Aim: Patients with lung metastasis from colorectal cancer may benefit from surgical resection. Chest computerised tomography (CT) is often included in the preoperative staging. Interpretation of the nature of pulmonary lesions is not always easy and may question its clinical value.
Method: Clinical data of all patients treated at our institution for colorectal cancer (CRC) have been collected prospectively in a dedicated database. Since August 2008 chest CT has been routinely performed for preoperative staging. The outcome of 147 patients operated since then (Group A) was compared with a numerically equal group of patients (147) (Group B) treated before the introduction of preoperative routine Chest CT.
Results: Pulmonary lesions were identified in 45 (30%) patients in Group A and 10 (6.8%) in Group B. Ten and 9 lesions respectively were interpreted as metastases. In 28 (19%) patients in Group A, the lesions were considered to be indeterminate and only four were confirmed as malignant. Overall metastases were present after one year of follow-up in 5 (50%) of 10 patients in Group A and 5 (55%) of 9 in Group B. The global incidence of synchronous and metachronous metastases was 6.8% with no statistical difference between the two groups.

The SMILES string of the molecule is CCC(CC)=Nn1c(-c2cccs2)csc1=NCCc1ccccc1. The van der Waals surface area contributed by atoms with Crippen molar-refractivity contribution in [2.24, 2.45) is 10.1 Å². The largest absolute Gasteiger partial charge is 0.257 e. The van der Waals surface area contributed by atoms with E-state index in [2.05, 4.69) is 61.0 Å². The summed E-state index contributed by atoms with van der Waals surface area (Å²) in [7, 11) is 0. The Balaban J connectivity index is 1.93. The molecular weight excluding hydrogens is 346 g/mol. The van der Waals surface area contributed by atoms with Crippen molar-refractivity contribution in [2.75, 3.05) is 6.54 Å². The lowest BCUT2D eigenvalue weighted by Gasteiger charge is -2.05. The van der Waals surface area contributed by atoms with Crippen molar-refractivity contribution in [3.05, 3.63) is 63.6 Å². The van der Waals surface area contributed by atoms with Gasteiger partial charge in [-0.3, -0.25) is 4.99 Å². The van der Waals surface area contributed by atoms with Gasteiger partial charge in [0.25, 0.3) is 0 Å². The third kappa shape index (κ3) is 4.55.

Conclusion: The study shows that chest CT reveals a higher number of pulmonary lesions only a small proportion of which were malignant. The investigation does not add value to routine staging methods in patients with CRC.